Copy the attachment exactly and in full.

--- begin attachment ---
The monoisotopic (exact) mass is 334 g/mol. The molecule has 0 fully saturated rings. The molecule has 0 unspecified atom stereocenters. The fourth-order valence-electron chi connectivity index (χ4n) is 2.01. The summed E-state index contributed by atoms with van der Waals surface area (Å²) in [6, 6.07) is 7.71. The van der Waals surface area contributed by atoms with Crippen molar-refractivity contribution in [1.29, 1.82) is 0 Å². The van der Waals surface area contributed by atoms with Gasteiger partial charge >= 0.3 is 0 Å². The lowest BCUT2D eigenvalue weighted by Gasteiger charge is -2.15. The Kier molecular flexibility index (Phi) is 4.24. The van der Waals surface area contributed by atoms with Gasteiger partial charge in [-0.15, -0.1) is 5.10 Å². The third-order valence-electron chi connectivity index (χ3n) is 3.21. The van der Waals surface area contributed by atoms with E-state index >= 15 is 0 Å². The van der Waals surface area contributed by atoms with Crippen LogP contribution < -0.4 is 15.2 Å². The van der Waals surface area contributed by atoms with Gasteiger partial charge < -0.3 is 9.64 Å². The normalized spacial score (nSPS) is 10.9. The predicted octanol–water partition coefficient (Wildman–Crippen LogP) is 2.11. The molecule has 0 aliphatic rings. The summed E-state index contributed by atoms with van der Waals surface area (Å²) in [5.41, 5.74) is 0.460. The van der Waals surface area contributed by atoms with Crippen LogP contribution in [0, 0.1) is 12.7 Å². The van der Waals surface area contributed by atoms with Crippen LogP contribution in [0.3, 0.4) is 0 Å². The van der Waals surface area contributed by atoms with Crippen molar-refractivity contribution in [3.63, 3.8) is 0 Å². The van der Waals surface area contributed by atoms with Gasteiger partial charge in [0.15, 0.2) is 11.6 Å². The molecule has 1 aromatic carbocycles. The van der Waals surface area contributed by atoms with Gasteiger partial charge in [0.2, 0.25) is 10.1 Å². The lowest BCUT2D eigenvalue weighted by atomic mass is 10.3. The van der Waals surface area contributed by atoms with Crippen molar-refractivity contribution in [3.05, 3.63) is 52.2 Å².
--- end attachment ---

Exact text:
The monoisotopic (exact) mass is 334 g/mol. The molecule has 0 fully saturated rings. The molecule has 0 unspecified atom stereocenters. The fourth-order valence-electron chi connectivity index (χ4n) is 2.01. The summed E-state index contributed by atoms with van der Waals surface area (Å²) in [6, 6.07) is 7.71. The van der Waals surface area contributed by atoms with Crippen molar-refractivity contribution in [1.29, 1.82) is 0 Å². The van der Waals surface area contributed by atoms with Gasteiger partial charge >= 0.3 is 0 Å². The lowest BCUT2D eigenvalue weighted by Gasteiger charge is -2.15. The Kier molecular flexibility index (Phi) is 4.24. The van der Waals surface area contributed by atoms with Gasteiger partial charge in [-0.15, -0.1) is 5.10 Å². The third-order valence-electron chi connectivity index (χ3n) is 3.21. The van der Waals surface area contributed by atoms with E-state index >= 15 is 0 Å². The van der Waals surface area contributed by atoms with Crippen LogP contribution < -0.4 is 15.2 Å². The van der Waals surface area contributed by atoms with Gasteiger partial charge < -0.3 is 9.64 Å². The normalized spacial score (nSPS) is 10.9. The predicted octanol–water partition coefficient (Wildman–Crippen LogP) is 2.11. The molecule has 0 aliphatic rings. The summed E-state index contributed by atoms with van der Waals surface area (Å²) in [5.41, 5.74) is 0.460. The van der Waals surface area contributed by atoms with Crippen LogP contribution in [0, 0.1) is 12.7 Å². The van der Waals surface area contributed by atoms with Crippen LogP contribution in [0.3, 0.4) is 0 Å². The van der Waals surface area contributed by atoms with Crippen molar-refractivity contribution in [3.63, 3.8) is 0 Å². The van der Waals surface area contributed by atoms with Gasteiger partial charge in [0.15, 0.2) is 11.6 Å². The molecule has 1 aromatic carbocycles. The van der Waals surface area contributed by atoms with Gasteiger partial charge in [0.2, 0.25) is 10.1 Å². The lowest BCUT2D eigenvalue weighted by atomic mass is 10.3. The van der Waals surface area contributed by atoms with Crippen molar-refractivity contribution in [3.05, 3.63) is 52.2 Å².